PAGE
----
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On 1 September 2016 Withy King LLP merged with Royds LLP. The trading name for the merged firm is Royds Withy King. All content produced prior to this date will remain in the name of the firms pre-merger.

16 June 2016 0 Comments
Posted in Opinion

MoJ considers responses to probate fees increase

Author headshot image Posted by , Partner

Proposals to increase probate fees – which would see some estates having to pay up to £20,000 – continue to cause immense controversy.

The Government, which outlined the fee hikes earlier this year, has been accused of imposing a “stealth tax” on bereaved families.

Justice Minister Shailesh Vara has conceded that the new fee bands were always going to prove unpopular but has said that overhauling the rules will make a “critical contribution” to meeting the costs of running courts and tribunals.

Despite this, a growing number of legal professionals have spoken out against the proposed shake-up, arguing that increasing fees by as much as 9,202 per cent is grossly unfair.

Questions have also been raised about the rationale for such excessive rises, which solicitors maintain bear absolutely no relation to the amount of work required to process a case.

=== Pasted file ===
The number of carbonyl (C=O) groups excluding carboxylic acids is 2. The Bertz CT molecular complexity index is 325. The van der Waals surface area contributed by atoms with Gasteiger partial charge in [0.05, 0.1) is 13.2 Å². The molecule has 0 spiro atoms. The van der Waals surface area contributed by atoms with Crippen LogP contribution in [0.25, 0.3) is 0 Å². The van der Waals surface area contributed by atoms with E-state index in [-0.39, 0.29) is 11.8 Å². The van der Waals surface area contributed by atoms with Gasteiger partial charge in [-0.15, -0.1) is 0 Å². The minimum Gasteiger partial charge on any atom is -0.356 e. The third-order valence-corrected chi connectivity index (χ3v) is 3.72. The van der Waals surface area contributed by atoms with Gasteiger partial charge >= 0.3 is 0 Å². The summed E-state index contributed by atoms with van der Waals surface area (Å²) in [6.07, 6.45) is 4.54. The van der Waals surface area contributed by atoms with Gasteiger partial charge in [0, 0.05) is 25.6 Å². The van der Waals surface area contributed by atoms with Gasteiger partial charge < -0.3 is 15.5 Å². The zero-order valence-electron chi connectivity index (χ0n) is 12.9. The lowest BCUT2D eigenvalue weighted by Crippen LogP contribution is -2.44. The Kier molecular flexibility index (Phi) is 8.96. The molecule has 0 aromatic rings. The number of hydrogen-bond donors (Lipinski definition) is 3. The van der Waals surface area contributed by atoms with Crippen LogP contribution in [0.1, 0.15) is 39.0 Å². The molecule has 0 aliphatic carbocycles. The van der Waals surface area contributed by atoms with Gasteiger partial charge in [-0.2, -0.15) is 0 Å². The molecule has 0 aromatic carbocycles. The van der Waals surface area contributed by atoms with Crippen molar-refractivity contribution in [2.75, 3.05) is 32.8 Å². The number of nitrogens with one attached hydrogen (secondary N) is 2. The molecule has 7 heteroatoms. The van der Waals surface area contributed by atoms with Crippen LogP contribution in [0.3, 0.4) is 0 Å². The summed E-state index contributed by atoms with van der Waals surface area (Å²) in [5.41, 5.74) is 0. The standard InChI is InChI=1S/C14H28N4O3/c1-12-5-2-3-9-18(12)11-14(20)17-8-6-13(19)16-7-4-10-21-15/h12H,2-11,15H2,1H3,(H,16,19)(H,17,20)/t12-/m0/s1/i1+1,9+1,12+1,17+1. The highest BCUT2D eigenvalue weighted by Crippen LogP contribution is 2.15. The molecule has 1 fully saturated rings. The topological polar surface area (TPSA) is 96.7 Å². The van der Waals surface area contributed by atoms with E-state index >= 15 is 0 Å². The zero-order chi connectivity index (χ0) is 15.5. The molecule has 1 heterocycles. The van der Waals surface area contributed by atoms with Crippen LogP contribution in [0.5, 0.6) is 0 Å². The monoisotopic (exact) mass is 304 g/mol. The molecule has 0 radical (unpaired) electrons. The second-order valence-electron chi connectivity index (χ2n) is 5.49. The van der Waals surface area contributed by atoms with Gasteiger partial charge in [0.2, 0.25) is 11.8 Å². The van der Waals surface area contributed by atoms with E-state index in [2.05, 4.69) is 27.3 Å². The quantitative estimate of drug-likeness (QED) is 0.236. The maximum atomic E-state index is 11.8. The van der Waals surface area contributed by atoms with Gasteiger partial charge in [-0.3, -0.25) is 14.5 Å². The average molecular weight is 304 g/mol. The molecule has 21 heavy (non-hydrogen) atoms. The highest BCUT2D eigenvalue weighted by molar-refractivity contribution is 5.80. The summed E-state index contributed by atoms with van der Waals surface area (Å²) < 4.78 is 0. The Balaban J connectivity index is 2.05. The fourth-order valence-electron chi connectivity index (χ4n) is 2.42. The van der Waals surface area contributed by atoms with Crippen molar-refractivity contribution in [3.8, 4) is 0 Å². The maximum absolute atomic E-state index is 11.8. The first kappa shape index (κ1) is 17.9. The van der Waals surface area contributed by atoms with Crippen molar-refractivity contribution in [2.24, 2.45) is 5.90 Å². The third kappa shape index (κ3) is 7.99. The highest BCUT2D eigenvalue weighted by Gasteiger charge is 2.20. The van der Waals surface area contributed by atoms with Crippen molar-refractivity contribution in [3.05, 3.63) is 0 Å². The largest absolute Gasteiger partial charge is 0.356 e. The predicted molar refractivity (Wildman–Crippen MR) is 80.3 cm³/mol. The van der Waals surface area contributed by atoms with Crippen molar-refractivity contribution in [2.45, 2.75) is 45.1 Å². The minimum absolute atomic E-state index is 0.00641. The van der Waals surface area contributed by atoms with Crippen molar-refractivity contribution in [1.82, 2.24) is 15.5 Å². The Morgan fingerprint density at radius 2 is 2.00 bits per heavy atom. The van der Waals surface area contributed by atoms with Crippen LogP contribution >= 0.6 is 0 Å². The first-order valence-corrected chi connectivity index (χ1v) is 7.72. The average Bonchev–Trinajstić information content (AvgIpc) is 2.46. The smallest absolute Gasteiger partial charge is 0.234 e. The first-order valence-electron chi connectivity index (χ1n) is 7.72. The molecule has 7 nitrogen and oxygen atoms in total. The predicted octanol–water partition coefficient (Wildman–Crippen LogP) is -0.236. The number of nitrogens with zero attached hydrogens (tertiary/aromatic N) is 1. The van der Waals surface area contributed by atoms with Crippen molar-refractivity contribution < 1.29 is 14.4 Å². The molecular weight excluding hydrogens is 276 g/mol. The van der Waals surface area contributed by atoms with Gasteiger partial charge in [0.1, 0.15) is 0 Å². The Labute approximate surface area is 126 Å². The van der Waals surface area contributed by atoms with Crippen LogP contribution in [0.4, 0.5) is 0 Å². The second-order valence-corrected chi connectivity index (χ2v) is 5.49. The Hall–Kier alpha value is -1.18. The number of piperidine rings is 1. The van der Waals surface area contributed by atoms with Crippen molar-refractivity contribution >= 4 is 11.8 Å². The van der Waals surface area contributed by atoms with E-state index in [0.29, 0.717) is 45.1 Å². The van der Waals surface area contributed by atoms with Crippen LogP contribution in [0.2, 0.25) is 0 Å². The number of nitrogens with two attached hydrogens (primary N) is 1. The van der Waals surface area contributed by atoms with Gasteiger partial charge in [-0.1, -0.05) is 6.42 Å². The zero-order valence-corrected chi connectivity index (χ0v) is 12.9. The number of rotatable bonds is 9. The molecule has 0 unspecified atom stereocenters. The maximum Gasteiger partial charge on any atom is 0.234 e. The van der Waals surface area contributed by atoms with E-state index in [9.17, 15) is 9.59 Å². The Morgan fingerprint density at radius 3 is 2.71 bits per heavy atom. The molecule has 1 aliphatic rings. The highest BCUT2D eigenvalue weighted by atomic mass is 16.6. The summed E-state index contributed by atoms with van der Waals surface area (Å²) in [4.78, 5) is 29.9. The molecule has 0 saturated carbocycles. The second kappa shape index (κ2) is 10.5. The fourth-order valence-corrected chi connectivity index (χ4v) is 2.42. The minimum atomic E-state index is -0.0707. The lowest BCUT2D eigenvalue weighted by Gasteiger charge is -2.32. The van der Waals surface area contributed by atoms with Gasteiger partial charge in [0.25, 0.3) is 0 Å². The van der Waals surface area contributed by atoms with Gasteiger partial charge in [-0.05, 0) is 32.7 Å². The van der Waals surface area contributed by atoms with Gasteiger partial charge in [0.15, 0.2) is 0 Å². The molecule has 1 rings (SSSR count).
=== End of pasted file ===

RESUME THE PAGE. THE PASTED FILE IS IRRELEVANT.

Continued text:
The Law Society warned ministers against using the probate service as “a profit centre.”

“The probate process is not necessarily more complicated and time consuming for higher value estates, but we appreciate that calculating a fee based on the time and complexity of completing probate on a particular estate may not be practical,” said the society’s official response.

“We therefore have no objection to charging a reasonable and realistic probate fee based on the value of an estate. That said, the proposed rates mean a dramatic increase from the current fees, particularly for higher value estates. The fees charged should be much lower and, if they are to be based on the value of the estate, they should increase in gradual increments.”

A Ministry of Justice spokesman has said that the consultation exercise, which invited views on the changes, had now been closed and the department was considering the responses it had received.

For legal advice on probate matters please contact Tony Millson and Deanna Hurst in Royds’ Private Client team.

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